Chapter 6, Law 6
By Rabbi Dovid Rosenfeld
"When a person sins to another, the other should not hate him quietly
(lit., 'and be silent') as it is stated regarding the wicked: 'And Absalom
did not speak with Amnon either bad or good for Absalom hated Amnon' (II
Samuel 13:22). Rather, he is obligated to inform the other and say to him,
'Why did you do such and such to me and why did you sin to me in this
matter?' [This is] as it is stated, 'You shall surely rebuke your fellow'
(Leviticus 19:17). And if the other responds by asking him to forgive him,
he must forgive him. The forgiver should not be cruel, as it is stated, 'And
Abraham prayed to the L-rd [and the L-rd healed Avimelech...]' (Genesis
This week's law is a clear continuation of the previous'. Last week we were
taught that it is forbidden to hate one's fellow in one's heart. As we
noted, one transgresses this only when the hatred is covert. When it comes
out into the open, the transgression ends. In other words, it is
theoretically not forbidden by the Torah to hate another and to tell him so,
only to quietly hate him in one's heart.
And the idea, as we explained, is that the Torah cannot just tell us we must
not hate. Such occurs in the course of human events -- and there's not a
whole lot we can do directly to control it. But it does instruct us in how
we must deal with our hatreds: Don't bottle them up in your heart and
let them fester. Approach your fellow, and openly work out your
differences. (Or alternatively, realize that you really don't have anything
concrete to tell him. He really never did wrong you. Your "hatred" was only
a result of your own jealousies and pettiness.)
This week we are told virtually the same -- that the Torah forbids hating
one's fellow in one's heart. And further, tells us the Rambam, we must
instead confront the enemy: Step forward and ask our fellow why he acted the
way he did. The result will hopefully be that our fellow will realize his
error, apologize for it, and the apology will be accepted.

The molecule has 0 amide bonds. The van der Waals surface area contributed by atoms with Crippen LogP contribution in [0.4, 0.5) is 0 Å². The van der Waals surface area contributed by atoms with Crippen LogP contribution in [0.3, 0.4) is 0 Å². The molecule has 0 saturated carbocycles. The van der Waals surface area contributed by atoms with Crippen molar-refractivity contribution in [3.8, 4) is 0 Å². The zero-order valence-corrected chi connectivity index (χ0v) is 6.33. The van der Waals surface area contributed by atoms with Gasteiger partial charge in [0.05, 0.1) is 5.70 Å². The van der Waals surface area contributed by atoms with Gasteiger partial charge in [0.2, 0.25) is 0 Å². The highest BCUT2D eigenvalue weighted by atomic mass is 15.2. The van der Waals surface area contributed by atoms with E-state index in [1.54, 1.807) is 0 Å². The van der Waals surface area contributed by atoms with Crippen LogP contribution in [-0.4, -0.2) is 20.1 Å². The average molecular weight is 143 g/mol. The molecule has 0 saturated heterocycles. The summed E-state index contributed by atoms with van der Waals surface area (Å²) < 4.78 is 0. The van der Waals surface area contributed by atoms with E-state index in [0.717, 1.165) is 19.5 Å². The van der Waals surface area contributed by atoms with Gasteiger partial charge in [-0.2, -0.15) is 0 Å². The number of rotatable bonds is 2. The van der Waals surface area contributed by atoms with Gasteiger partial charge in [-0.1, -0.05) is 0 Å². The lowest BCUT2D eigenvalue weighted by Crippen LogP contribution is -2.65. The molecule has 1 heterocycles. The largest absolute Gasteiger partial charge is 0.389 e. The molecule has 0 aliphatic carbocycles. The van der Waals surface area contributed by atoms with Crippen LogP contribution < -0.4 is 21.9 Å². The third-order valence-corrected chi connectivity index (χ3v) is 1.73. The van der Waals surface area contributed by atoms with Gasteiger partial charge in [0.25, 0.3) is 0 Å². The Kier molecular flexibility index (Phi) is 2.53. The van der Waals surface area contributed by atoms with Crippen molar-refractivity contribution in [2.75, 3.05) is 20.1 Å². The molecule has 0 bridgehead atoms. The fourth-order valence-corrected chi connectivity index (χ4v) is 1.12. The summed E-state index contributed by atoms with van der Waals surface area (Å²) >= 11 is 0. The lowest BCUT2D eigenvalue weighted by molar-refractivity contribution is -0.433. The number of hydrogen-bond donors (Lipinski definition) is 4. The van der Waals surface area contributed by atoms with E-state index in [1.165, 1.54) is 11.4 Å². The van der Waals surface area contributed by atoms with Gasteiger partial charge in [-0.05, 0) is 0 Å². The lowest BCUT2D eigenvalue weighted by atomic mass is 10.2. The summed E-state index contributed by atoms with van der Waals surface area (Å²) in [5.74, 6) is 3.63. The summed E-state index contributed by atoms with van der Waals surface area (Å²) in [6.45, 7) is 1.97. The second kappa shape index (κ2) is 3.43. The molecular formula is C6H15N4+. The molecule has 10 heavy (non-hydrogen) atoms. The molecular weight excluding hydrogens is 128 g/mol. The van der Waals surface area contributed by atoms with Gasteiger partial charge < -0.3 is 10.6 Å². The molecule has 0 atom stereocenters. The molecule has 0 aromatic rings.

This by the way is evidently clear from the verse these laws are based upon.
Last week the Rambam quoted the first half of Levit. 19:17: "You shall not
hate your fellow in your heart." This week he quotes the continuation of the
same verse: "You shall surely rebuke your fellow." At the same time as
forbidding us to hate our fellow secretly, the Torah commands us to step
forward and tell him why (provided, again, we have something constructive to
say). For all parties will benefit if relationships are openly fostered,
both frankly and honestly.
The Rambam illustrates these principles with incidents in Scripture.
Absalom, King David's third son who would later rebel against his father,
despised his eldest brother Amnon for raping their sister Tamar (see II
Samuel 13). He refused to speak to him, whether good or bad. Bottling it up
certainly did not defuse the situation. Two years later Absalom had his
servants kill Amnon.
The second incident the Rambam quotes is from the story of Abraham and
Avimelech, King of Gerar (Genesis 20). When Abraham came to Gerar, he
claimed his wife Sarah to be his sister, and Avimelech promptly took her as
a wife. (See Talmud Makkos 9a that Avimelech was hardly blameless in the
incident.) G-d appeared to Avimelech that night threatening him with death
for taking another man's wife, and punishing both him and the women of the
palace with a plague. After returning Sarah the next morning, Abraham prayed
to G-d to heal Avimelech, which G-d subsequently did.
In future weeks G-d willing, we will discuss how one fulfills the mitzvah
(commandment) of rebuking one's fellow. ('Rebuke' really isn't the word, but
we'll get to it...) However, there is one important idea we should make note
The Rambam concludes that if your fellow does turn around and ask for
forgiveness, you should graciously grant it. This seems straightforward
enough. The Rambam in his Laws of Repentance (2:10) rules likewise that we
should always be forgiving of our fellow and should pardon him when he asks